Yes, these things did take place and they still do. The players are different: social workers and lawyers have replaced nuns as marketeers of children. Unwed mothers-to-be are no longer hidden away in convents but coerced through slick marketing campaigns to give their children away so they can have "a better life." Adoption records continue to be closed in most states. Children in foreign countries are still sold to Americans whose only qualification as parents is their ability to pay large fees. Records for these children are often non-existent or false. Unlike American adoptees who may find their birth families through the Internet and search angels, foreign-born children may never learn anything about their origins.
Thankfully intercountry adoptions have declined; sadly there is legislation in Congress to coerce poor countries into making their children available for adoption through taking away their aid if they don't comply. The champion of this legislation? Louisiana Senator Mary Landrieu whose husband Frank Snellings was adopted from Ireland!
Adoption, particularly intercountry adoption is often defended with "at least the children are better off." Philomena herself said "'He had a good life, didn't he? I could never have given him all that.'" As we learn from Sixsmith's book, Philomena: A Mother, Her Son, and a Fifty-Year Search, on which the screenplay was based, the answer is No! No! Anthony had a wretched life.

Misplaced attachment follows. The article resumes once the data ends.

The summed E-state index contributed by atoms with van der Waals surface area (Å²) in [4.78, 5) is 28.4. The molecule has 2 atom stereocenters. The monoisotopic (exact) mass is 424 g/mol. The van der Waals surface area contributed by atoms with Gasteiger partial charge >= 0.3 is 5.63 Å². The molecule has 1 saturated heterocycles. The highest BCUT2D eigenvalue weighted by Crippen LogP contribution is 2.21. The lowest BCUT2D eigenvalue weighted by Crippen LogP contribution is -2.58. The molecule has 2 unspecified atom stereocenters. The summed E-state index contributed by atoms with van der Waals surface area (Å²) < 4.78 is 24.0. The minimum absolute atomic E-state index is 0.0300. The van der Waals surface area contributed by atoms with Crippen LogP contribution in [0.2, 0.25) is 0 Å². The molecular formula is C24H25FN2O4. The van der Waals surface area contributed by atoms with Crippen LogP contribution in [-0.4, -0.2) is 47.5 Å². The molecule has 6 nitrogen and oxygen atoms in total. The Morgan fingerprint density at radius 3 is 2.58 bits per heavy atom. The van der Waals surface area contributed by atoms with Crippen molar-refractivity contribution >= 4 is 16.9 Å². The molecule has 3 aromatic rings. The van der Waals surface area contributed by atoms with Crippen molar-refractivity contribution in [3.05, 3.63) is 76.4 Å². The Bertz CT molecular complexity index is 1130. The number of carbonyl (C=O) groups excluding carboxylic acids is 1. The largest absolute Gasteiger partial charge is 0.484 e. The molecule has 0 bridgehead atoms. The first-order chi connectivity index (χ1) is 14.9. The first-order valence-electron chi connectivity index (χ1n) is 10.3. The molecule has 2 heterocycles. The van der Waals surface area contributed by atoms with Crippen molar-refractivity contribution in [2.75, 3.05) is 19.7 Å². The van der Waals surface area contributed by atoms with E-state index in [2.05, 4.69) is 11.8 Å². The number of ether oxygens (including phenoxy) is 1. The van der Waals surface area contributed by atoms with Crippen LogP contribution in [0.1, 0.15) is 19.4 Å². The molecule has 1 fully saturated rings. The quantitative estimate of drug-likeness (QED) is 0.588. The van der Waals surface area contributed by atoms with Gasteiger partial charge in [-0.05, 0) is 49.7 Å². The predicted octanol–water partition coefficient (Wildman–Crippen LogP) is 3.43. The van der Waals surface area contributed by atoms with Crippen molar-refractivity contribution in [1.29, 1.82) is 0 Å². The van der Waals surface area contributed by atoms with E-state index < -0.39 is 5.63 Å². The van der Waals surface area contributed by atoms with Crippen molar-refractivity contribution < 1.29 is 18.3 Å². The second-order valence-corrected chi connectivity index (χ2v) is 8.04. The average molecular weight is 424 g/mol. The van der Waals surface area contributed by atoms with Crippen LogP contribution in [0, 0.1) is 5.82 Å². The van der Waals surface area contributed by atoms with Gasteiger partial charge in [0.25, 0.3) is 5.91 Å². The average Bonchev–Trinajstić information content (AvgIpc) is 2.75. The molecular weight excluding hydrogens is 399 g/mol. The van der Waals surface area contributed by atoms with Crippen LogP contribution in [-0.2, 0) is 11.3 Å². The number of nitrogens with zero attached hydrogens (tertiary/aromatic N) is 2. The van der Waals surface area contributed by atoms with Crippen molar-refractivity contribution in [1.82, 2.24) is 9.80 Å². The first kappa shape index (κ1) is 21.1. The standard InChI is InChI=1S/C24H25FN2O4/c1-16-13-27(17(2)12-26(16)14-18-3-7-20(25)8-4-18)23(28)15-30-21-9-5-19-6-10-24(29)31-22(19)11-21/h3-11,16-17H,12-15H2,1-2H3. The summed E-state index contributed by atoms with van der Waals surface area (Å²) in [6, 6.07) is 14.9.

He was adopted by Michael "Doc" and Marge Hess when he was three and a half. and renamed Michael Anthony Hess. He believed he remembered his mother but the Hesses assured him he could not; that she had left him in care of nuns at Sean Ross Abbey in Roscrea, Ireland when he was born. In fact, as the Hesses knew, his mother lived at the Abbey and spent as much time with her son as the nuns allowed and prayed for him when she could not be with him.
Michael struggled all his life with feelings of abandonment and worthlessness. He was also gay, in conflict with his strict Catholic upbringing. When he could resist his urges no longer, he began frequenting prostitutes even while retaining the facade of a model student at the University of Notre Dame. After college, he went to George Washington University School of Law because of his interest in politics. He also began a series of failed relationships with men. He could not be faithful to his trusting partners, seeking pleasure in gay orgies and through alcohol and drugs.
RETURN TO IRELAND
Michael was obsessed with Ireland, and when he graduated from law school, he became determined to find out the full story of his background. He traveled to Ireland with his adopted Irish sister Mary. Mother Barbara who had arranged their adoptions refused to give them any information. Michael returned to the U. S. full of hopelessness and self-loathing.